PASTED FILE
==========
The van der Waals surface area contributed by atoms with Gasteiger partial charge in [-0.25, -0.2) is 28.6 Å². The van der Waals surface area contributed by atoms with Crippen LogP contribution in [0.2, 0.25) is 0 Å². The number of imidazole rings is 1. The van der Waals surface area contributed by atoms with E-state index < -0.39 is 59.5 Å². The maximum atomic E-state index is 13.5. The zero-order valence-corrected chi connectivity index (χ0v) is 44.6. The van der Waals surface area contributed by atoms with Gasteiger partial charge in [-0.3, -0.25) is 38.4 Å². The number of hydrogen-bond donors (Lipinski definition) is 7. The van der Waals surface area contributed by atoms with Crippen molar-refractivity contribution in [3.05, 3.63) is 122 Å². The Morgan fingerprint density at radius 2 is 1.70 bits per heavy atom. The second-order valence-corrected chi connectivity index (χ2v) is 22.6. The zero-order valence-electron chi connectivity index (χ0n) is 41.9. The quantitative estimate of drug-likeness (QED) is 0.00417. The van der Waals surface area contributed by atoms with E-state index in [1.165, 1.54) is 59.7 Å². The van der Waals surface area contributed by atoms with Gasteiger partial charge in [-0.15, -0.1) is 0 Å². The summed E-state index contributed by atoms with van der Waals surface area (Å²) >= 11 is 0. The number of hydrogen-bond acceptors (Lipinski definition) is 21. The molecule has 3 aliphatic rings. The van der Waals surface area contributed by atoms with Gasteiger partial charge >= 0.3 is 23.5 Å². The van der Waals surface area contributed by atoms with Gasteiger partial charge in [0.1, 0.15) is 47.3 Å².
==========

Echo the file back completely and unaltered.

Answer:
The van der Waals surface area contributed by atoms with Gasteiger partial charge in [-0.25, -0.2) is 28.6 Å². The van der Waals surface area contributed by atoms with Crippen LogP contribution in [0.2, 0.25) is 0 Å². The number of imidazole rings is 1. The van der Waals surface area contributed by atoms with E-state index < -0.39 is 59.5 Å². The maximum atomic E-state index is 13.5. The zero-order valence-corrected chi connectivity index (χ0v) is 44.6. The van der Waals surface area contributed by atoms with Gasteiger partial charge in [-0.3, -0.25) is 38.4 Å². The number of hydrogen-bond donors (Lipinski definition) is 7. The van der Waals surface area contributed by atoms with Crippen molar-refractivity contribution in [3.05, 3.63) is 122 Å². The Morgan fingerprint density at radius 2 is 1.70 bits per heavy atom. The second-order valence-corrected chi connectivity index (χ2v) is 22.6. The zero-order valence-electron chi connectivity index (χ0n) is 41.9. The quantitative estimate of drug-likeness (QED) is 0.00417. The van der Waals surface area contributed by atoms with E-state index in [1.165, 1.54) is 59.7 Å². The van der Waals surface area contributed by atoms with Gasteiger partial charge in [-0.15, -0.1) is 0 Å². The summed E-state index contributed by atoms with van der Waals surface area (Å²) >= 11 is 0. The number of hydrogen-bond acceptors (Lipinski definition) is 21. The molecule has 3 aliphatic rings. The van der Waals surface area contributed by atoms with Gasteiger partial charge >= 0.3 is 23.5 Å². The van der Waals surface area contributed by atoms with Gasteiger partial charge in [0.1, 0.15) is 47.3 Å².